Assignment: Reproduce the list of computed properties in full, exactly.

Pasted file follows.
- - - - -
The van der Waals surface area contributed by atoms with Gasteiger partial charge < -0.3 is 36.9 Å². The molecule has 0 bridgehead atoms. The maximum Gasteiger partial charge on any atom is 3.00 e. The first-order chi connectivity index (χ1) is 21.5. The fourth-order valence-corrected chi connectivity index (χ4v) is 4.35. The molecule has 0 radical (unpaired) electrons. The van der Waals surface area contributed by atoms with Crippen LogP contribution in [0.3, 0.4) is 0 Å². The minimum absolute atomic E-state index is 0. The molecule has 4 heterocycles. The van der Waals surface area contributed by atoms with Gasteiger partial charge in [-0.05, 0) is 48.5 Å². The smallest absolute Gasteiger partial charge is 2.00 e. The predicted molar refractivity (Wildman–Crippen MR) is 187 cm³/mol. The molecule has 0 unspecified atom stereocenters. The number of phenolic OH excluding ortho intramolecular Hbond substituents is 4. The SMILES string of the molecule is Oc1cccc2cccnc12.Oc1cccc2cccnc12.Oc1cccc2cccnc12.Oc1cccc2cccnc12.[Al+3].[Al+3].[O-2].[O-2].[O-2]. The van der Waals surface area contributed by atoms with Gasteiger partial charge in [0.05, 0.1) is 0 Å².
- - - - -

The van der Waals surface area contributed by atoms with Gasteiger partial charge < -0.3 is 36.9 Å². The molecule has 0 bridgehead atoms. The maximum Gasteiger partial charge on any atom is 3.00 e. The first-order chi connectivity index (χ1) is 21.5. The fourth-order valence-corrected chi connectivity index (χ4v) is 4.35. The molecule has 0 radical (unpaired) electrons. The van der Waals surface area contributed by atoms with Crippen LogP contribution in [0.3, 0.4) is 0 Å². The minimum absolute atomic E-state index is 0. The molecule has 4 heterocycles. The van der Waals surface area contributed by atoms with Gasteiger partial charge in [-0.05, 0) is 48.5 Å². The smallest absolute Gasteiger partial charge is 2.00 e. The predicted molar refractivity (Wildman–Crippen MR) is 187 cm³/mol. The molecule has 0 unspecified atom stereocenters. The number of phenolic OH excluding ortho intramolecular Hbond substituents is 4. The SMILES string of the molecule is Oc1cccc2cccnc12.Oc1cccc2cccnc12.Oc1cccc2cccnc12.Oc1cccc2cccnc12.[Al+3].[Al+3].[O-2].[O-2].[O-2]. The van der Waals surface area contributed by atoms with Gasteiger partial charge in [0.05, 0.1) is 0 Å².